TBA trading gave rise to the dollar roll as a mechanism for dealers to "borrow" pass-throughs they had sold short. In fact, a dollar roll is a contract to buy an amount of TBA pass-throughs for a close delivery date and sell the same amount of the same pass-throughs back for a more distant delivery date. Similar to a Treasury repo trade, the difference in buy-sell prices (the drop) implies a cost-of-carry or financing rate, given a prepayment assumption. (This expected financing rate, then, is subject to prepayment risk.) In general, in quoting the implied financing rate, the market starts with the consensus (mean) of MBS dealer prepayment projections.22 A generic pass-through is "rolling special" when the implied financing rate is below one-month LIBOR or some other relevant financing rate. It is common for a range of 30-year pass-throughs to roll well. Less commonly, the roll may heat up in a few 15-year coupons.
The dollar roll is a critical component of pass-through trading strategies and a vital cause and effect of demand (a hot roll feeds on itself). In general, the stronger the demand for a particular coupon from a particular agency (or sometimes, the tighter the supply), the more likely dealers will be short and have to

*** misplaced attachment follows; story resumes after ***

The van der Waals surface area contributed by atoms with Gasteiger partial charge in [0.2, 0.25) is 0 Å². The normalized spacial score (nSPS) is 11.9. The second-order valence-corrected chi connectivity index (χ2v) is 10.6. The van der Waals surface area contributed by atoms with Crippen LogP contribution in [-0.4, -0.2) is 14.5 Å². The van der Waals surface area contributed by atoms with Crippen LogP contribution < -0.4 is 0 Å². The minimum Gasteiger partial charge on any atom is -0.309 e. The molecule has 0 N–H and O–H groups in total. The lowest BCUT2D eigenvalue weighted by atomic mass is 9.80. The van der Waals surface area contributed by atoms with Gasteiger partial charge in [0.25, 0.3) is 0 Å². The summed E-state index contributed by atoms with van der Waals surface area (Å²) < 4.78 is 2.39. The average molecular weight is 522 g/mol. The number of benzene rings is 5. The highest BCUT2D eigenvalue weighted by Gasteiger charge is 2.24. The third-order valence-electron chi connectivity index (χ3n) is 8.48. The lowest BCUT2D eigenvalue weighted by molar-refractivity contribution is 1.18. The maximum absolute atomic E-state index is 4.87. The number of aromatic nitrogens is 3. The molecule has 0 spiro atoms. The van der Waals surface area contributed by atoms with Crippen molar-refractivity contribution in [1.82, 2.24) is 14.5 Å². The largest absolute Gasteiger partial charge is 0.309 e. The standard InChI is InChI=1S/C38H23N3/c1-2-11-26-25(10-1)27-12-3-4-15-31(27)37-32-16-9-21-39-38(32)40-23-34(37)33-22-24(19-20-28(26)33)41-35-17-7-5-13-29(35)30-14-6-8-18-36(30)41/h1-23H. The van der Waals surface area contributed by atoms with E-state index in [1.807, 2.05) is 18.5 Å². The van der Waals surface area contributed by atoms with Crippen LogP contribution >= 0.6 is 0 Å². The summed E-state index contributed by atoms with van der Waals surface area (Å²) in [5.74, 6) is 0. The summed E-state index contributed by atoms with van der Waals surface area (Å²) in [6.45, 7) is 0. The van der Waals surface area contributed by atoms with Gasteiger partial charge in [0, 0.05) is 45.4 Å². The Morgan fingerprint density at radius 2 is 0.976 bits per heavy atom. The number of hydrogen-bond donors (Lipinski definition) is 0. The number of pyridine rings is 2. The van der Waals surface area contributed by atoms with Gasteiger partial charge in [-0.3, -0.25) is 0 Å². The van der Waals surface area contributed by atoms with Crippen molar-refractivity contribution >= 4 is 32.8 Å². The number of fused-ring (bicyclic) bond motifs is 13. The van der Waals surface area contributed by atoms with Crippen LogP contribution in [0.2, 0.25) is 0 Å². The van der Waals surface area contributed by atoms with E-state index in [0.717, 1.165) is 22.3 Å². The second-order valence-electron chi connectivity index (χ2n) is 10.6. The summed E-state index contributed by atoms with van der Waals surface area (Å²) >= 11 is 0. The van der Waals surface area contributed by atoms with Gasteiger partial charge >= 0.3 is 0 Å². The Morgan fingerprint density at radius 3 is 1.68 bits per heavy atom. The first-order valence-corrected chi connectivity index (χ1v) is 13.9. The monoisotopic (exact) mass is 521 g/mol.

21. Roughly 99.9% of TBA trading volume settles in the defined notification and delivery process.
Communication and other technological advances today permit "TBA" trades to be settled for cash or any T + n delivery desired. However, these trades are rare. TBA trades also may have "stipulations," such as pools per million, WAM, or WALA range. Typically, a small markup is charged for "stips." Specified trades, in which the pool numbers are actually known, may trade for any delivery date as well.
resort to dollar roll transactions to settle trades. Demand for the roll drives the implied financing rate down. From their side, investors may use the roll either as a source of financing for TBA trades (so another characteristic of TBA trading is that it can be self-financing), or they may roll securities, taking the financing rate as a "yield sweetener" on their pass-through portfolio. Many of these "sellers of the roll" invest the drop in higher-yielding money market and other short-term securities to further boost yields. (They may keep the roll on for months at a time.) For this reason, how well a pass-through is rolling is an important determinant of its relative value either within a "coupon stack" or across agency pass-throughs of the same term and coupon. Likewise, how well a coupon is rolling is an important determinant of demand for it.
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